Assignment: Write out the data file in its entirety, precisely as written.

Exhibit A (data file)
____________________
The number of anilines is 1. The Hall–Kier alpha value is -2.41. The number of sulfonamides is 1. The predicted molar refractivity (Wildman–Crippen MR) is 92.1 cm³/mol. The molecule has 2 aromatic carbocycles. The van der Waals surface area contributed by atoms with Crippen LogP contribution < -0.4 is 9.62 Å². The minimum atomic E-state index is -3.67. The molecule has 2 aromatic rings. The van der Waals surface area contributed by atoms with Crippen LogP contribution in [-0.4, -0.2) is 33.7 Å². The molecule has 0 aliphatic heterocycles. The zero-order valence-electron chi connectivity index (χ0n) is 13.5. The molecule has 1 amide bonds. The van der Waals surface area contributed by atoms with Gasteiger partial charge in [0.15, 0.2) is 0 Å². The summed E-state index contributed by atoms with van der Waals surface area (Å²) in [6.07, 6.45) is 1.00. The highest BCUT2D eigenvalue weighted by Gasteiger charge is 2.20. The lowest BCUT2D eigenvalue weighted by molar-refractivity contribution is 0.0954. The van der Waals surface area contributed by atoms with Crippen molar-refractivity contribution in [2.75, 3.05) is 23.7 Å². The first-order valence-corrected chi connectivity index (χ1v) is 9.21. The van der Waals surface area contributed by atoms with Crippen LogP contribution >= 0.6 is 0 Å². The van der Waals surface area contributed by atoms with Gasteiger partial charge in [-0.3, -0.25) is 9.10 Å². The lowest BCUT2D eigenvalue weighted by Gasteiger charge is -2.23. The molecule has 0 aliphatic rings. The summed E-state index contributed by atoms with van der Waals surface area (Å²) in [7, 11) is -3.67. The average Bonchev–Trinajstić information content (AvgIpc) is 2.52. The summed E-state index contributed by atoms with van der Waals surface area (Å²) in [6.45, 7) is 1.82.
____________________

The number of anilines is 1. The Hall–Kier alpha value is -2.41. The number of sulfonamides is 1. The predicted molar refractivity (Wildman–Crippen MR) is 92.1 cm³/mol. The molecule has 2 aromatic carbocycles. The van der Waals surface area contributed by atoms with Crippen LogP contribution < -0.4 is 9.62 Å². The minimum atomic E-state index is -3.67. The molecule has 2 aromatic rings. The van der Waals surface area contributed by atoms with Crippen LogP contribution in [-0.4, -0.2) is 33.7 Å². The molecule has 0 aliphatic heterocycles. The zero-order valence-electron chi connectivity index (χ0n) is 13.5. The molecule has 1 amide bonds. The van der Waals surface area contributed by atoms with Gasteiger partial charge in [0.15, 0.2) is 0 Å². The summed E-state index contributed by atoms with van der Waals surface area (Å²) in [6.07, 6.45) is 1.00. The highest BCUT2D eigenvalue weighted by Gasteiger charge is 2.20. The lowest BCUT2D eigenvalue weighted by molar-refractivity contribution is 0.0954. The van der Waals surface area contributed by atoms with Crippen molar-refractivity contribution in [2.75, 3.05) is 23.7 Å². The first-order valence-corrected chi connectivity index (χ1v) is 9.21. The van der Waals surface area contributed by atoms with Crippen LogP contribution >= 0.6 is 0 Å². The van der Waals surface area contributed by atoms with Gasteiger partial charge in [-0.3, -0.25) is 9.10 Å². The lowest BCUT2D eigenvalue weighted by Gasteiger charge is -2.23. The molecule has 0 aliphatic rings. The summed E-state index contributed by atoms with van der Waals surface area (Å²) in [7, 11) is -3.67. The average Bonchev–Trinajstić information content (AvgIpc) is 2.52. The summed E-state index contributed by atoms with van der Waals surface area (Å²) in [6.45, 7) is 1.82.